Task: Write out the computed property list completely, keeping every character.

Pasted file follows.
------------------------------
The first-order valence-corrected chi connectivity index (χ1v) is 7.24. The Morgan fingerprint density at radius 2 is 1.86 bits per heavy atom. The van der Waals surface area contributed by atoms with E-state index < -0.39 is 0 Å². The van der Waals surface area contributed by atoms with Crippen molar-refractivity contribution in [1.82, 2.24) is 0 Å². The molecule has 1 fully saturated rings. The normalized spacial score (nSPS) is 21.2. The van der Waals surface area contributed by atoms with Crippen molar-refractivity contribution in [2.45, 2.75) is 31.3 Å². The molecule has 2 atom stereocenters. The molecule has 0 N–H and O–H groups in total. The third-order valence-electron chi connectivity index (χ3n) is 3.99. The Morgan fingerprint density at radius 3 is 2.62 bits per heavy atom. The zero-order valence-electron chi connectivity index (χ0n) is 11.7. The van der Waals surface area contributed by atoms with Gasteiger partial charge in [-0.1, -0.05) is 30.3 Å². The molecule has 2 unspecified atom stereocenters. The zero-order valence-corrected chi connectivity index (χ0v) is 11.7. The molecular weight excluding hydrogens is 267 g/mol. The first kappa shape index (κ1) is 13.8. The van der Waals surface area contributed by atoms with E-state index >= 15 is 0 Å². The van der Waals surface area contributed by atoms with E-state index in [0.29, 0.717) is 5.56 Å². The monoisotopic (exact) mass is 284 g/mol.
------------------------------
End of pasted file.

The first-order valence-corrected chi connectivity index (χ1v) is 7.24. The Morgan fingerprint density at radius 2 is 1.86 bits per heavy atom. The van der Waals surface area contributed by atoms with E-state index < -0.39 is 0 Å². The van der Waals surface area contributed by atoms with Crippen molar-refractivity contribution in [1.82, 2.24) is 0 Å². The molecule has 1 fully saturated rings. The normalized spacial score (nSPS) is 21.2. The van der Waals surface area contributed by atoms with Crippen molar-refractivity contribution in [2.45, 2.75) is 31.3 Å². The molecule has 2 atom stereocenters. The molecule has 0 N–H and O–H groups in total. The third-order valence-electron chi connectivity index (χ3n) is 3.99. The Morgan fingerprint density at radius 3 is 2.62 bits per heavy atom. The zero-order valence-electron chi connectivity index (χ0n) is 11.7. The van der Waals surface area contributed by atoms with Gasteiger partial charge in [-0.1, -0.05) is 30.3 Å². The molecule has 2 unspecified atom stereocenters. The zero-order valence-corrected chi connectivity index (χ0v) is 11.7. The molecular weight excluding hydrogens is 267 g/mol. The first kappa shape index (κ1) is 13.8. The van der Waals surface area contributed by atoms with E-state index >= 15 is 0 Å². The van der Waals surface area contributed by atoms with E-state index in [0.29, 0.717) is 5.56 Å². The monoisotopic (exact) mass is 284 g/mol.